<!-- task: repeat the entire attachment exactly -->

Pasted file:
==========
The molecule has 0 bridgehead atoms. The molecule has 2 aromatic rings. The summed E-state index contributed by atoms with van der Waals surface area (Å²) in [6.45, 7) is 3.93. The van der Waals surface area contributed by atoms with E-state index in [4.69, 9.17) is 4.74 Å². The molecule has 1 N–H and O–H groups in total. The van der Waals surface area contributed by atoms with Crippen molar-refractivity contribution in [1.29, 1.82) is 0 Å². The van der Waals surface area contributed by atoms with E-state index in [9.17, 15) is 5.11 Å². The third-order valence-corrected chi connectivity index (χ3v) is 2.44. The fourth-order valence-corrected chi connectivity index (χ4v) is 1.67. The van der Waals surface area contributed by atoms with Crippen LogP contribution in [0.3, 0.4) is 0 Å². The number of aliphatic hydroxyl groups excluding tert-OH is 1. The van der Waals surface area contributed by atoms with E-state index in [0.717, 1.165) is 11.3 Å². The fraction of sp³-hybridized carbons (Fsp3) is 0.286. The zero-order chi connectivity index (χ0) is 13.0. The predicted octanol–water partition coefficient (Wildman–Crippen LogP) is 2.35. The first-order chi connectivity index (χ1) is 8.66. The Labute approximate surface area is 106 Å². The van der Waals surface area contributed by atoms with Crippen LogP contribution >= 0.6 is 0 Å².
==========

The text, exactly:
The molecule has 0 bridgehead atoms. The molecule has 2 aromatic rings. The summed E-state index contributed by atoms with van der Waals surface area (Å²) in [6.45, 7) is 3.93. The van der Waals surface area contributed by atoms with E-state index in [4.69, 9.17) is 4.74 Å². The molecule has 1 N–H and O–H groups in total. The van der Waals surface area contributed by atoms with Crippen molar-refractivity contribution in [1.29, 1.82) is 0 Å². The van der Waals surface area contributed by atoms with E-state index in [9.17, 15) is 5.11 Å². The third-order valence-corrected chi connectivity index (χ3v) is 2.44. The fourth-order valence-corrected chi connectivity index (χ4v) is 1.67. The van der Waals surface area contributed by atoms with Crippen LogP contribution in [0.3, 0.4) is 0 Å². The number of aliphatic hydroxyl groups excluding tert-OH is 1. The van der Waals surface area contributed by atoms with E-state index in [0.717, 1.165) is 11.3 Å². The fraction of sp³-hybridized carbons (Fsp3) is 0.286. The zero-order chi connectivity index (χ0) is 13.0. The predicted octanol–water partition coefficient (Wildman–Crippen LogP) is 2.35. The first-order chi connectivity index (χ1) is 8.66. The Labute approximate surface area is 106 Å². The van der Waals surface area contributed by atoms with Crippen LogP contribution >= 0.6 is 0 Å².